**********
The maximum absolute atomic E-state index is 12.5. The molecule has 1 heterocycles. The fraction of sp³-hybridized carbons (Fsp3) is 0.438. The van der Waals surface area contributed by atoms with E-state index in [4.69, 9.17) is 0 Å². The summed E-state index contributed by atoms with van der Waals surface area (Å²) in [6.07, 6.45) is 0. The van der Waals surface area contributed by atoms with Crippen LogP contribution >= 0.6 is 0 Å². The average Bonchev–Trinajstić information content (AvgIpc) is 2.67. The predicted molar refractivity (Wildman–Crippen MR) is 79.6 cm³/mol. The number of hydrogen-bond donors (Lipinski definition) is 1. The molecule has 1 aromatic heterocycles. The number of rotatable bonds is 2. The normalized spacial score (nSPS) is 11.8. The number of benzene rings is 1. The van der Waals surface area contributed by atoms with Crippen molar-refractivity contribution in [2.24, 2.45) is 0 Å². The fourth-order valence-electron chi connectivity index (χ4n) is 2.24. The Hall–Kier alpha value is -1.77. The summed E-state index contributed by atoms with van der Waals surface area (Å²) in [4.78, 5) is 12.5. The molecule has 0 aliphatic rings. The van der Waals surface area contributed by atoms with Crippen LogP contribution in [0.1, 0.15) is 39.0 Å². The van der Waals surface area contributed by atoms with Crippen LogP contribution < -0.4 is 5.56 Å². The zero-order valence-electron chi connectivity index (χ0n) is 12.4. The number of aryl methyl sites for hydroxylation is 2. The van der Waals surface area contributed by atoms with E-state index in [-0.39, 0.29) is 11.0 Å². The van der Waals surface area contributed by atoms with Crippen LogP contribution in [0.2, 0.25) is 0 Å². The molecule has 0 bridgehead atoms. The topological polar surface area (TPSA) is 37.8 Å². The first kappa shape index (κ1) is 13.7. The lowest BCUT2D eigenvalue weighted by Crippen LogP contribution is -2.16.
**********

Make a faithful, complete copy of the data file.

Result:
The maximum absolute atomic E-state index is 12.5. The molecule has 1 heterocycles. The fraction of sp³-hybridized carbons (Fsp3) is 0.438. The van der Waals surface area contributed by atoms with E-state index in [4.69, 9.17) is 0 Å². The summed E-state index contributed by atoms with van der Waals surface area (Å²) in [6.07, 6.45) is 0. The van der Waals surface area contributed by atoms with Crippen LogP contribution >= 0.6 is 0 Å². The average Bonchev–Trinajstić information content (AvgIpc) is 2.67. The predicted molar refractivity (Wildman–Crippen MR) is 79.6 cm³/mol. The number of hydrogen-bond donors (Lipinski definition) is 1. The molecule has 1 aromatic heterocycles. The number of rotatable bonds is 2. The normalized spacial score (nSPS) is 11.8. The number of benzene rings is 1. The van der Waals surface area contributed by atoms with Crippen molar-refractivity contribution in [2.24, 2.45) is 0 Å². The fourth-order valence-electron chi connectivity index (χ4n) is 2.24. The Hall–Kier alpha value is -1.77. The summed E-state index contributed by atoms with van der Waals surface area (Å²) in [4.78, 5) is 12.5. The molecule has 0 aliphatic rings. The van der Waals surface area contributed by atoms with Crippen LogP contribution in [0.1, 0.15) is 39.0 Å². The van der Waals surface area contributed by atoms with Crippen LogP contribution < -0.4 is 5.56 Å². The zero-order valence-electron chi connectivity index (χ0n) is 12.4. The number of aryl methyl sites for hydroxylation is 2. The van der Waals surface area contributed by atoms with E-state index in [-0.39, 0.29) is 11.0 Å². The van der Waals surface area contributed by atoms with Crippen LogP contribution in [0.2, 0.25) is 0 Å². The molecule has 0 bridgehead atoms. The topological polar surface area (TPSA) is 37.8 Å². The first kappa shape index (κ1) is 13.7. The lowest BCUT2D eigenvalue weighted by Crippen LogP contribution is -2.16.